Pumped Storage Hydroelectricity

Angie Boysen
November 28, 2010

Submitted as coursework for Physics 240, Stanford University, Fall 2010

Fig. 1: The electricity demand and supply, using data as reported by California Independent System Operator, for 28 Nov 10. [1]


As the hype surrounding 'clean' energy and sustainability grows both in the US and around the world we increasingly face the problem of finding ways to meet our energy needs consistently. Besides the fact that they are cheap and already have the necessary infrastructure, oil and coal are reliable - this consistency helps them gain favor in our energy industry. However, even traditional power plants, particularly nuclear plants, can have a hard time adjusting to the constantly changing demand of electricity. (See Fig. 1.) Coal powered plants, for example, run at an optimal production that does not always match the demand for electricity. Changing away from this optimum will decrease efficiency and increase the ratio of greenhouse gases emitted to energy produced.

Renewable energies such as wind and solar power have their own set of complications that demands a way to store the energy generated. Since wind and solar power plants are dependent on environmental variables outside of our own control there is no way to generate more or less electricity based on demand. When there is sun or wind there will be lots of available electricity, regardless of demand, and when there is no wind or no sun there won't be electricity. Thus, a method of storing electricity is necessary so that it can be generated at one time and used at another if necessary. Electricity itself cannot be stored, but it can be converted into other forms of energy and stored as chemical or gravitational potential energy and the be converted back to electricity when needed.

In order to meet these fluctuating demands pumped hydro storage facilities can be used to store electrical potential when demand is low and help supply electricity when demand is peaking. The efficiency of this system is typically between 70% and 85%, making it one of the more efficient methods for storing energy. [2]

Fig. 2: A simple schematic of a pumped hydro storage facility.

The principle of pumped storage are fairly simple - utilizing gravitational potential to store energy. You have two bodies of water, one more highly elevated than the other, and a system of tunnels and piping connecting them. When demand is low and electricity is cheap the plant uses energy to pump water from the lower reservoir to the upper reservoir. When demand is high and electricity is more expensive water from the upper reservoir is released back into the lower reservoir through the same system of pipes, this time the turbines acting as they would in a traditional hydroelectric plant and generating electricity. This type of plant actually has a net use of energy, the advantage comes from the fact that once the facility is operational it can quickly respond to energy demands. [3]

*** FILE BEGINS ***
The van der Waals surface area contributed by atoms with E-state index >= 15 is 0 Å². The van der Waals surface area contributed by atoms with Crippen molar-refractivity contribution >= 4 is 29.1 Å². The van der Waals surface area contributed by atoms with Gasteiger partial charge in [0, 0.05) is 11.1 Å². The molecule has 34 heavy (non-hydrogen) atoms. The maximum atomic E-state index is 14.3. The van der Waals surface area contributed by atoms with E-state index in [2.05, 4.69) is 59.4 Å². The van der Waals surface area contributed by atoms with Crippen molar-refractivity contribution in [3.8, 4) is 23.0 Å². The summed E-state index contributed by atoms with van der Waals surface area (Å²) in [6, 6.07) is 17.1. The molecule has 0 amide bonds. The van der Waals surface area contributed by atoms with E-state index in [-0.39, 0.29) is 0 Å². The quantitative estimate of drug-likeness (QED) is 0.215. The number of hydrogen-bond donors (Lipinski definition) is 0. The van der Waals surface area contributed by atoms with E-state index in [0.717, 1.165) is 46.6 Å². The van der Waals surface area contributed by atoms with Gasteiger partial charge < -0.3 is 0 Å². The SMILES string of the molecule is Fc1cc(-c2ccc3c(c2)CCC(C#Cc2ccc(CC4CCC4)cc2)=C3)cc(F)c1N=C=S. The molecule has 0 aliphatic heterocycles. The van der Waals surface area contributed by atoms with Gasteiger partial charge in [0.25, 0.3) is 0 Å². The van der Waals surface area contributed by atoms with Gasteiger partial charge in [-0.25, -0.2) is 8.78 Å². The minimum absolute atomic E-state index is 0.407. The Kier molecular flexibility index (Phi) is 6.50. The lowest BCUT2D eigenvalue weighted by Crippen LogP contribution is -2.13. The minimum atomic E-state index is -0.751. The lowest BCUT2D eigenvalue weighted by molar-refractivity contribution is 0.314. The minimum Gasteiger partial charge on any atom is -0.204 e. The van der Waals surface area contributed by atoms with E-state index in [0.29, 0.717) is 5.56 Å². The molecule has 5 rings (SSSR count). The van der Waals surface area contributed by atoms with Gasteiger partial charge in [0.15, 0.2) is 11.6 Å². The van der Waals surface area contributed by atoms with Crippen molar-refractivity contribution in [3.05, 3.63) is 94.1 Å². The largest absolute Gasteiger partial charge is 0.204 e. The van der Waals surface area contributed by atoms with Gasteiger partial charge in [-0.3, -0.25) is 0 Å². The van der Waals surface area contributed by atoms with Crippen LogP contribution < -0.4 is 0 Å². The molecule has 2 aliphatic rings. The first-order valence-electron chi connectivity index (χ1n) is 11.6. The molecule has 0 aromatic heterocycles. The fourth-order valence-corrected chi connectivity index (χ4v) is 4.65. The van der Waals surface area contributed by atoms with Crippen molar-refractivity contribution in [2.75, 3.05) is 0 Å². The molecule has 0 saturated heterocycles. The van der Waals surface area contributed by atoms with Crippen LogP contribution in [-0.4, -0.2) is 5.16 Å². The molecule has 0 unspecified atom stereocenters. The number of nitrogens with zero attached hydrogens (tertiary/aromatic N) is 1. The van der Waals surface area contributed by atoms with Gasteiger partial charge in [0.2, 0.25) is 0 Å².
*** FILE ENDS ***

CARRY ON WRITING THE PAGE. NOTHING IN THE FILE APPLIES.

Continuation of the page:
The pumped storage electricity generating capacity of the United States has stayed constant for the past several years at 21.5 gigawatts. [4] In the United States the majority of pump storage plants were built in the late 60s to the early 80s with a few built in the 90s. Table 1 lists a selection of major plants in the US, the date they began operations, and the maximum capacity they could generate. Many of these projects use natural bodies of water as one of their reservoirs. Northfield Mountain Station and Ludington Pumped Station use the Connecticut river and Lake Michigan as their lower reservoirs, respectively. [6,7] Additionally, most plants attempt to cater to the public by offering parts of their facilities as recreational areas, though often reservoirs cannot be used for recreational purposed because of the potential for large variations in water surface level.

Name Year Capacity (MW) Reference
Muddy Run Pumped Storage Facility 1966 1071 [5]
Northfield Mountain Station 1972 1080 [6]
Ludington Pumped Storage 1973 1872 [7]
Blenheim-Gilboa Pumped Storage Power Project 1973 1160 [8]
Jocassee Pumped-Storage Generating Station 1973 610 [9]
Raccoon Mountain Pumped Storage Plant 1978 1532 [10]
Bath County Pumped Storage Station 1985 2772 [11]
Bad Creek Pumped-Storage Generating Station 1991 1065 [9]